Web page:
Having been selected in 2011, Vizor began the two-year project in 2012 and the first phase of the system went live a month earlier than scheduled in 2013, with the second phase completing in 2014. Unlike the smaller Caribbean jurisdictions, the Canadian market represented a much bigger challenge. It required Vizor to fully or partially retire 13 legacy systems across the three agencies and to migrate 87 separate and unique types of data set, dating back to the 1960s.

"The Canadian project was a lot larger and more sophisticated than what we had done before, but the challenge is ultimately the same – how to source the data from market participants on time, and how to make sure it's correct, valid and usable. Usability is critical because the data has to be stored and made easily available to business intelligence and analytics," Crowley explains.

Domino effect

Given the Canadian financial market's reputation for sound and prudent regulation, the project put Vizor on the map, and by late 2014 it had been contracted by Sama for a major three-stage supervisory project, and by the Bank of England to support data collection and validation under Solvency II.

With a tight deadline prior to the implementation of the new European insurance regulation in January 2016, the Bank of England's Prudential Regulatory Authority needed a resilient reporting system based on an extensible business reporting language (XBRL) taxonomy that would scale up to support an increasing volume of reports from regulated insurance companies.

Vizor's flexible approach to XBRL, a widely used reporting language, has been a key differentiator, as incumbent providers often use only XBRL for data collection and fail to meet the more sophisticated requirements many entities now face, according to Crowley.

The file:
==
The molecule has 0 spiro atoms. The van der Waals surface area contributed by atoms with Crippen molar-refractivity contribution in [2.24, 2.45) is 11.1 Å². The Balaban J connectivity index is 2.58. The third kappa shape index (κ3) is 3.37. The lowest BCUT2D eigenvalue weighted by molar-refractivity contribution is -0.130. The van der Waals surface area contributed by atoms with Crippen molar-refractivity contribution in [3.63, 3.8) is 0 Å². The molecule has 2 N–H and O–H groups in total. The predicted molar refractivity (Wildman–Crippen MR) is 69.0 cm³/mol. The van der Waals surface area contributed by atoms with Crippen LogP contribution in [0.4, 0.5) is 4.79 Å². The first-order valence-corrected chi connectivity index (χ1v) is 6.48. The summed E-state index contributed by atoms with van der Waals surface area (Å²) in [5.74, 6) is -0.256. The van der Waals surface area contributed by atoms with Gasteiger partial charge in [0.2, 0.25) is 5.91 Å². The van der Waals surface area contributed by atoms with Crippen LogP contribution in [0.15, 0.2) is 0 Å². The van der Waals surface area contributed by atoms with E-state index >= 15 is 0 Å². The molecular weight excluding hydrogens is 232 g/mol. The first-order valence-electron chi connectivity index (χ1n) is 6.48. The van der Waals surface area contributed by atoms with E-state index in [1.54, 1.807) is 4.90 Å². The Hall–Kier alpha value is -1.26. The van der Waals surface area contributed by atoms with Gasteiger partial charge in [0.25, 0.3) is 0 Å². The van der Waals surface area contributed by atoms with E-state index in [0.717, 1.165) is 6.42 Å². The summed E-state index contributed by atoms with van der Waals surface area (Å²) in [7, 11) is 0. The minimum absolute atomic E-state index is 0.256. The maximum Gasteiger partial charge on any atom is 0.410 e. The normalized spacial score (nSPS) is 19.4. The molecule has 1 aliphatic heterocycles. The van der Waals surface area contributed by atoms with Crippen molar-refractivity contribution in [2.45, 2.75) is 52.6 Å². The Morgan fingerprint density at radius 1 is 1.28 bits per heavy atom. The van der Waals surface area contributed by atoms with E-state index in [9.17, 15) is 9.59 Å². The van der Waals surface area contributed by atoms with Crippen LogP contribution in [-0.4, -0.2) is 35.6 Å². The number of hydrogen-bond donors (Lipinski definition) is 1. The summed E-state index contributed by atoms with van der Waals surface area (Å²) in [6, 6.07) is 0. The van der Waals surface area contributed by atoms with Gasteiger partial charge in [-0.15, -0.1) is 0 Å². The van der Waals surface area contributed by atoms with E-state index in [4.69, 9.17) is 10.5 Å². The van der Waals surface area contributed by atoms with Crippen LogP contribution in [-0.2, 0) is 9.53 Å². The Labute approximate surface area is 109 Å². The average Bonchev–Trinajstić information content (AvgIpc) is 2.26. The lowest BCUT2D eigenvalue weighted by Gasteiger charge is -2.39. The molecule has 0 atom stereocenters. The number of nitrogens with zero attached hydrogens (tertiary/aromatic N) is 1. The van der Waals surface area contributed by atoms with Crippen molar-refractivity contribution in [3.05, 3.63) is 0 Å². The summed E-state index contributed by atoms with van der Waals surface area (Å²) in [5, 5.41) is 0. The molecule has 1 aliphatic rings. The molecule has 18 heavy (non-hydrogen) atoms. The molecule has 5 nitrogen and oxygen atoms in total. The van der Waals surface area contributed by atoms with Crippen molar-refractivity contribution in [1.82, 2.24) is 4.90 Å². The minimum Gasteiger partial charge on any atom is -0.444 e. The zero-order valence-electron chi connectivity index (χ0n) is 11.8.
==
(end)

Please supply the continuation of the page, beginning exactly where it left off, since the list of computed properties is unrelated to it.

"The key distinction is that we treat XBRL as one of a number of possible ways of getting data into the system, but there are many additional processes and validation rules that we layer on top and cannot be expressed in XBRL. Vendors that sell mainly to commercial banks often rely on XBRL, but run into difficulties when they extend the same platform to the regulatory community," says Crowley.

The Sama project also brought its own unique challenges, not least that the Saudi central bank had been in dialogue with Vizor for several years before it finally contracted the vendor in December 2014. Sama went live with the first phase of a supervisory system, covering the insurance sector, just 15 weeks later, meeting an ambitious deadline set by the governor. The second phase, covering banking supervision, went live in March 2016, and Vizor is now working on the third phase, focusing on over-the-counter derivatives.

The transition from niche regulatory consultancy to internationally recognised technology provider has not been without some growing pains, Crowley acknowledges. As Vizor's growth has accelerated over the past few years and it has won multiple contracts over larger, more established providers, it has had to increase its resources very quickly.

With offices in Dublin, Dubai and Ottawa and a staff of only 75, it remains relatively lean for a company that serves clients in 30 countries around the world. Vizor has, however, made a string of additions to its senior management team over the past 18 months, most recently hiring Andrew Callanan as its first chief financial officer in October 2016.

"Growing our staff very quickly while continuing to deliver high-quality services to our clients has been the biggest challenge, but having a stronger senior management team in place allows us to concentrate on the business and delivering value to our customers," says Crowley.